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Ripple v. SEC: Ex-CFTC Lawyer Reveals True Meaning of XRP Ruling

Mon, 07/31/2023 - 09:38
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Gamza Khanzadaev
Ex-CFTC lawyer explains real meaning of XRP court ruling
Ripple v. SEC: Ex-CFTC Lawyer Reveals True Meaning of XRP Ruling
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Mike Selig, crypto and finreg lawyer and former official at the CFTC, took to Twitter to provide invaluable insights into the complexities surrounding the classification of XRP. In particular, he has illuminated the actual significance of the XRP ruling in the ongoing legal battle between Ripple and the SEC.

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At the core of Selig's analysis lies a key distinction made by Judge Torres: XRP itself was not labeled as a security. Instead, the expert emphasizes that the court's ruling underscored that XRP, considered as computer code, shares traits with fungible commodities. However, the critical aspect is that XRP can potentially be sold as part of a security, thereby subjecting it to securities laws under specific conditions.

Selig brings into focus the well-known "Howey test," which determines whether a contract, transaction or scheme qualifies as an investment contract, thereby falling within the scope of securities laws. This regulatory void, as Selig coins it, has created ambiguity in the regulation of crypto assets, allowing some freedom for the industry but raising concerns about investor protection and market integrity.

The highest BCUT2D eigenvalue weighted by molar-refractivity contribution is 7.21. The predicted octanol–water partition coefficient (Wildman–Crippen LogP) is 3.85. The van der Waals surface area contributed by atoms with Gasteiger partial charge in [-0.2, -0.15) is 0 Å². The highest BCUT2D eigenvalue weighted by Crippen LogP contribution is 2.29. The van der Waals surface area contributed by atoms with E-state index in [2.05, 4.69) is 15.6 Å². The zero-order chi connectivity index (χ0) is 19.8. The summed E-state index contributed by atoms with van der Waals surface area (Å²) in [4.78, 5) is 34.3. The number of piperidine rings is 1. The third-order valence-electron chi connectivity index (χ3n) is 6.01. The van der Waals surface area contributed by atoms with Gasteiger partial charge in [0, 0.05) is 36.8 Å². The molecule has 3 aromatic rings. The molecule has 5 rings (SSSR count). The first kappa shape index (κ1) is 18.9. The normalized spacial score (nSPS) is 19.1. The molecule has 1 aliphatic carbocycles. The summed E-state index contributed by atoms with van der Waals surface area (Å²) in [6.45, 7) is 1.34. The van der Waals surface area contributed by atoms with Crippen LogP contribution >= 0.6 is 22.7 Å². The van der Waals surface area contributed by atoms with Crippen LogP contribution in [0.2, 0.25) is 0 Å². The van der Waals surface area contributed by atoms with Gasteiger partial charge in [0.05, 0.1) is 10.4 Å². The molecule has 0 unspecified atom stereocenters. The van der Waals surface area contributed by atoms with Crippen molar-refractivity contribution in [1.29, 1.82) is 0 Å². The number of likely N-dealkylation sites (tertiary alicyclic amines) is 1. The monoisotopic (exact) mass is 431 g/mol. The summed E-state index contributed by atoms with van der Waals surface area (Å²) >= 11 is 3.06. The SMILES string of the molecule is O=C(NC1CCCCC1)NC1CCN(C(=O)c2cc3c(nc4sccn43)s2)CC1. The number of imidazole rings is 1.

To address this gap, Selig suggests legislative action as the way forward. He advocates for empowering regulatory agencies like the SEC or CFTC with expanded authority to develop specialized regulations tailored to the unique characteristics of crypto assets. However, Selig points out that legislative support is vital, as the SEC's jurisdiction alone might not be enough to tackle the complexities of the evolving crypto landscape.

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Selig notes that the SEC seems to lean toward treating crypto assets as securities when targeting specific investors. This approach aims to fill the regulatory void by considering the investment contract, transaction or scheme as the security itself, rather than the underlying token. Nevertheless, he cautions that without legislative backing, the SEC's ability to effectively address the intricacies of the crypto industry could be limited.

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About the author

Financial analyst, trader and crypto enthusiast.

Gamza graduated with a degree in finance and credit with a specialization in securities and financial derivatives. He then also completed a master's program in banking and asset management.

He wants to have a hand in covering economic and fintech topics, as well as educate more people about cryptocurrencies and blockchain.